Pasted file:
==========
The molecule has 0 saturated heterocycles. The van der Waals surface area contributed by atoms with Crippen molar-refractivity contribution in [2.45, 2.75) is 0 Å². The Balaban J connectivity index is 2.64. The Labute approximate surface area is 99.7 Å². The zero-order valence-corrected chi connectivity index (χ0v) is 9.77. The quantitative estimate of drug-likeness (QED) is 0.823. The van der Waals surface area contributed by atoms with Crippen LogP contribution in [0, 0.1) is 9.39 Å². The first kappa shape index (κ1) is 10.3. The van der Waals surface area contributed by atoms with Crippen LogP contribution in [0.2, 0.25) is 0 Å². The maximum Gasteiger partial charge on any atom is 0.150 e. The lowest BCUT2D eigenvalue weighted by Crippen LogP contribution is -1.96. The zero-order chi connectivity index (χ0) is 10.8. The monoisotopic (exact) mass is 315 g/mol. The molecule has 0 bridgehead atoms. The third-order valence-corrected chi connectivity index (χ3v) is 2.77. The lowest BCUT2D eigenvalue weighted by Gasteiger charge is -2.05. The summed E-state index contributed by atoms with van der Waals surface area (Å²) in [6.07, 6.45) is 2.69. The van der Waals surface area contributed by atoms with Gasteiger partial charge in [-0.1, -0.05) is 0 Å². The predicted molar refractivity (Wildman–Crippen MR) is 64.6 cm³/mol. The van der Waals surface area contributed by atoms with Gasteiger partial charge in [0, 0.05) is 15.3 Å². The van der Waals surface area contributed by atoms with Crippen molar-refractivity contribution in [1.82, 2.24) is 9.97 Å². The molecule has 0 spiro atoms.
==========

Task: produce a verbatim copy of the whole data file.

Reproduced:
The molecule has 0 saturated heterocycles. The van der Waals surface area contributed by atoms with Crippen molar-refractivity contribution in [2.45, 2.75) is 0 Å². The Balaban J connectivity index is 2.64. The Labute approximate surface area is 99.7 Å². The zero-order valence-corrected chi connectivity index (χ0v) is 9.77. The quantitative estimate of drug-likeness (QED) is 0.823. The van der Waals surface area contributed by atoms with Crippen LogP contribution in [0, 0.1) is 9.39 Å². The first kappa shape index (κ1) is 10.3. The van der Waals surface area contributed by atoms with Crippen LogP contribution in [0.2, 0.25) is 0 Å². The maximum Gasteiger partial charge on any atom is 0.150 e. The lowest BCUT2D eigenvalue weighted by Crippen LogP contribution is -1.96. The zero-order chi connectivity index (χ0) is 10.8. The monoisotopic (exact) mass is 315 g/mol. The molecule has 0 bridgehead atoms. The third-order valence-corrected chi connectivity index (χ3v) is 2.77. The lowest BCUT2D eigenvalue weighted by Gasteiger charge is -2.05. The summed E-state index contributed by atoms with van der Waals surface area (Å²) in [6.07, 6.45) is 2.69. The van der Waals surface area contributed by atoms with Gasteiger partial charge in [-0.1, -0.05) is 0 Å². The predicted molar refractivity (Wildman–Crippen MR) is 64.6 cm³/mol. The van der Waals surface area contributed by atoms with Gasteiger partial charge in [0, 0.05) is 15.3 Å². The van der Waals surface area contributed by atoms with Crippen molar-refractivity contribution in [1.82, 2.24) is 9.97 Å². The molecule has 0 spiro atoms.